Here are some key facts the IRS wants you to know about these valuable education credits:

1. The American Opportunity Credit

  • The credit can be up to $2,500 per eligible student.
  • It is available for the first four years of postsecondary education.
  • Forty percent of the credit is refundable, which means that you may be able to receive up to $1,000, even if you owe no taxes.
  • The student must be pursuing an undergraduate degree or other recognized educational credential.
  • The student must be enrolled at least half time for at least one academic period.
  • Qualified expenses include tuition and fees, coursed related books supplies and equipment.
  • The full credit is generally available to eligible taxpayers whose modified adjusted gross income is less than $80,000 or $160,000 for married couples filing a joint return.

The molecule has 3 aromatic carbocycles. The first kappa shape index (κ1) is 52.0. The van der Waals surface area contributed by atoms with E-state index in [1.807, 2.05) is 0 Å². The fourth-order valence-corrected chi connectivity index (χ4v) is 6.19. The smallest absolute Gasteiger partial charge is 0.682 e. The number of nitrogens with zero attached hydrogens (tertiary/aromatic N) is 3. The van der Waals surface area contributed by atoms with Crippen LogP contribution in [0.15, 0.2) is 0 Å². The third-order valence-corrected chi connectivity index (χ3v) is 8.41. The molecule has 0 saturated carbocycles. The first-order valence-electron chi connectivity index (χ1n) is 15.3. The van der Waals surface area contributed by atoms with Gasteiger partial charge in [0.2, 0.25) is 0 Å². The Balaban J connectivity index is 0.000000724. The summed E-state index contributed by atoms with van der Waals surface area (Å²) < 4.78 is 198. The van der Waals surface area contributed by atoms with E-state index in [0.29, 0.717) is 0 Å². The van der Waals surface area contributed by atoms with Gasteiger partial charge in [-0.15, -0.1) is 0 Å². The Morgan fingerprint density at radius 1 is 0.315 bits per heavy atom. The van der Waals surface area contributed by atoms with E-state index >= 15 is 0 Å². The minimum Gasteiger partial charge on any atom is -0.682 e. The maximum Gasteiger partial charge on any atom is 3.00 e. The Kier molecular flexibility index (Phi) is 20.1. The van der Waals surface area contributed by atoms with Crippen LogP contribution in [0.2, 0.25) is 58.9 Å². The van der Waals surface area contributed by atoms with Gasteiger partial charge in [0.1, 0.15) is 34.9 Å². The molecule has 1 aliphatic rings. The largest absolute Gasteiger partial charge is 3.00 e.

2. Lifetime Learning Credit

  • The credit can be up to $2,000 per eligible student.
  • It is available for all years of postsecondary education and for courses to acquire or improve job skills.
  • The maximum credited is limited to the amount of tax you must pay on your return.
  • The student does not need to be pursuing a degree or other recognized education credential.
  • Qualified expenses include tuition and fees, course related books, supplies and equipment.
  • The full credit is generally available to eligible taxpayers whose modified adjusted gross income is less than $60,000 or $120,000 for married couples filing a joint return.